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In a survey of 106 leaders from healthcare payers, 35% of respondents listed cost or return on investment as their top concern with implementing new, organization-wide IT systems. Nearly a quarter participating in the poll from HealthEdge, a Burlington, Mass.-based developer of management software for the health insurance industry, said that they were most concerned with disruption to regular business flows.
About 21% cited short deadlines to comply with mandates, such as the switch to ICD-10 coding by October 2013.
Only 22% said they were fully prepared to support ICD-10, with remediation plans in place and system upgrades underway. About 37% indicated that they were "somewhat prepared," but not sure that they would be able to meet the deadline, while 36% were just starting to ready themselves for ICD-10. Just over 5% have not finished evaluating their IT capabilities or created a remediation plan for the new coding system.
"This is not terribly surprising," HealthEdge executive VP Ray Desrochers, told InformationWeek Healthcare. "A lot of the largest payers got their act together early," Desrochers said, but noted that the tier just below the biggest insurance companies did not really start on ICD-10 until this year, even though federal officials set the deadline in January 2009.
The survey did not ask about readiness for ANSI X12 version 5010 transactions under the Health Insurance Portability and Accountability Act (HIPAA). Healthcare organizations are supposed to switch to 5010 by January 1, though the federal Centers for Medicare and Medicaid Services (CMS) has granted the industry a 90-day grace period.
[ Medical practices are considering going back to paper records because they're not ready for the new 5010 insurance claims standards. See Healthcare E-Transaction Change Needs More Time. ]
Desrochers did say that HealthEdge has seen a good deal of "anxiety" among payers related to 5010, however. "ICD-10, which is a larger challenge, is not too far away, either," he added.
The problem with ICD-10 preparations, according to Desrochers, is the fact that many payers still run on decades-old IT infrastructure. "The payer community lives in a world that is dominated by 30-to-35-year-old systems," he said. "There's no easy path from A to B when you're dealing with mainframe, green-screen, 35-year-old systems."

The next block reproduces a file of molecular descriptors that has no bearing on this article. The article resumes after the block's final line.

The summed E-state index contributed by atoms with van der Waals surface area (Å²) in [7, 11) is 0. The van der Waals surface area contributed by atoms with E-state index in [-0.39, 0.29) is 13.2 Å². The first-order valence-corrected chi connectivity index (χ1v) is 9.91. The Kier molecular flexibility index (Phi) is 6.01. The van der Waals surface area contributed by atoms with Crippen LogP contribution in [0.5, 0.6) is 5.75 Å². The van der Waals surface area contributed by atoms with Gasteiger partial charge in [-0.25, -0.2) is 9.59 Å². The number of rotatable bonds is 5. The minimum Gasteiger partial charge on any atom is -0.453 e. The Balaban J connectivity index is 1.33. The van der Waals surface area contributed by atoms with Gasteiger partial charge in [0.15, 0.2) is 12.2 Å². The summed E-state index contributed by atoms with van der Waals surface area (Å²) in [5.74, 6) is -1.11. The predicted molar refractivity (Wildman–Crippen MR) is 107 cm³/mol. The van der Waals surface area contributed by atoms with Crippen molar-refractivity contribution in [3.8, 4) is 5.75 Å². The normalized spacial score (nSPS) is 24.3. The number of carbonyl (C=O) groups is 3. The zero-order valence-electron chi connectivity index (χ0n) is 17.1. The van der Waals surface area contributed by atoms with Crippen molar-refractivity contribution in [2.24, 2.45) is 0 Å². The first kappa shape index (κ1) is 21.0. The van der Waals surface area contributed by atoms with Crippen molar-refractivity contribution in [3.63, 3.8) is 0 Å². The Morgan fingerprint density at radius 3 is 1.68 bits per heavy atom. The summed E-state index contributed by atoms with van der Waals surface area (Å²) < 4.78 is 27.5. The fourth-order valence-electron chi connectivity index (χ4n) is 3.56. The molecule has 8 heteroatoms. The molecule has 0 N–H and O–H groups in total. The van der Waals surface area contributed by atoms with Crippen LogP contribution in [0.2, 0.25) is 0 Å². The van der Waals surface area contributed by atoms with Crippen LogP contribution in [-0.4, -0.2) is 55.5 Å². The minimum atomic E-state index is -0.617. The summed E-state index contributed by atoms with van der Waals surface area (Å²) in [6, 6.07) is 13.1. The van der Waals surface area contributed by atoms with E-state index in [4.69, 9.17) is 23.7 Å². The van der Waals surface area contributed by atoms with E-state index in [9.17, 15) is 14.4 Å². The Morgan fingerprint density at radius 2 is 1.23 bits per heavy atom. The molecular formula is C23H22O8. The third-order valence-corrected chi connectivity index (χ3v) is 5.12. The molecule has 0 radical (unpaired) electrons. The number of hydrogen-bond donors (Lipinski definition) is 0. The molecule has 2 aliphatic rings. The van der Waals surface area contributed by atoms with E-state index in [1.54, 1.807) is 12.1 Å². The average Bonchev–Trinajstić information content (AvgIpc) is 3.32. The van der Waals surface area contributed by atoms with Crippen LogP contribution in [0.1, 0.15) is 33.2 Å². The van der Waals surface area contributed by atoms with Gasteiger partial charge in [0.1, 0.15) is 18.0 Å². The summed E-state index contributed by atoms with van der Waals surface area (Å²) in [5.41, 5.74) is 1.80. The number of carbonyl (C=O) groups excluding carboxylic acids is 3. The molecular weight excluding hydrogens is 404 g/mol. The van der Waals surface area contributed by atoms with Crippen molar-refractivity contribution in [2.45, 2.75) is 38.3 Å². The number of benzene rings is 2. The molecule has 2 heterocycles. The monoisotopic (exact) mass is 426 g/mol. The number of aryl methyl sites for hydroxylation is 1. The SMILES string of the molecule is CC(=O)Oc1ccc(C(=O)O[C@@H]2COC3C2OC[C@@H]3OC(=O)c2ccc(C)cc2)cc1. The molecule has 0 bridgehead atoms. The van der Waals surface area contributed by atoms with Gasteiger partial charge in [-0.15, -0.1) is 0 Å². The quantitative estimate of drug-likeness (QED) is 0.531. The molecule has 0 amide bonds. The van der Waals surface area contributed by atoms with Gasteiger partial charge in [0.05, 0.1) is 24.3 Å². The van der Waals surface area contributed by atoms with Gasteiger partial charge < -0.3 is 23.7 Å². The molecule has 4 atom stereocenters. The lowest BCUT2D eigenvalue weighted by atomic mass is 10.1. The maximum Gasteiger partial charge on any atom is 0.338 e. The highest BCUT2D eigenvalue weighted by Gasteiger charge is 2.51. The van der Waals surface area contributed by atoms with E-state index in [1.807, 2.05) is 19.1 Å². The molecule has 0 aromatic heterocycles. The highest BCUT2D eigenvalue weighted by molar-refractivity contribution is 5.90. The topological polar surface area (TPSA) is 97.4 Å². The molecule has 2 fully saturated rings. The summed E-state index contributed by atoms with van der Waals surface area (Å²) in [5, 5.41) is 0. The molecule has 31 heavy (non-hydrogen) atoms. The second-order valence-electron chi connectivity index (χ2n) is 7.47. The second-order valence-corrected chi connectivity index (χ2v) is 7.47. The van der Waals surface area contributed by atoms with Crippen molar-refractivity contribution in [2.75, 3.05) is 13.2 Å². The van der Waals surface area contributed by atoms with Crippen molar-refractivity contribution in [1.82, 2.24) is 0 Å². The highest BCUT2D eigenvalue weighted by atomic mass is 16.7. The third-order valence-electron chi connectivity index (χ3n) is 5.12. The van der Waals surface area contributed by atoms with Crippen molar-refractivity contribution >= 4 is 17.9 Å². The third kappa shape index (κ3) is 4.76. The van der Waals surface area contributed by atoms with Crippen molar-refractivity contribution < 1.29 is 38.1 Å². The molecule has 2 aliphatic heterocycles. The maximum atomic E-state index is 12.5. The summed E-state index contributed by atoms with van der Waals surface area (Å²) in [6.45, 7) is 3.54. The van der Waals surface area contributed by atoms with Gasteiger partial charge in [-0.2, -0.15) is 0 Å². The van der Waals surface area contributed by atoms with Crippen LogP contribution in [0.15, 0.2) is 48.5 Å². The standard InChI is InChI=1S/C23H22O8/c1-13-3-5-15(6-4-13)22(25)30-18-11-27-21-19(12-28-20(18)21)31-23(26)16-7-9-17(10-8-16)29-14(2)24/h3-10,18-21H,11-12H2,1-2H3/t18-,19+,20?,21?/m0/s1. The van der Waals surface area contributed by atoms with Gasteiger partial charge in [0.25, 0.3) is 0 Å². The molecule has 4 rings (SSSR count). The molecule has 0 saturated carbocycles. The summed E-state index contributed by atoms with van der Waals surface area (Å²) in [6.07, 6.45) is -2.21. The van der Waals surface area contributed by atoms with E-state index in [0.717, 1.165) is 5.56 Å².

Indeed, health insurance is an industry very much in transition, thanks to changing payment models and an expansion in coverage brought on by the 2010 Patient Protection and Affordable Care Act.
When asked to name which new payment models their organization plans to support or participate in over the next three years, 54% said accountable care organizations (ACOs) and nearly 51% said pay-for-performance. A slim majority also cited unspecified other new payment models.
However, most payer organizations do not have the IT to support such initiatives right now, with the exception of pay-for-performance efforts. Notably, just 37% said they are ready to support ACOs from a technology standpoint today, and 35% said the same about value-based benefit designs.
"We're going from one-size-fits-all healthcare to this brave new world of personalization," Desrochers said. "It's very clear that payers have a lot of work to do [to participate in these new business models] from an IT perspective."
More and more insurers are investing in modernizing their policy administration capabilities, but joint research by SMA and Insurance & Technology has found that projects remain challenged because of poor understanding of needed business capabilities, deficient project management, and over-reliance on outside expertise. Download the report here (registration required).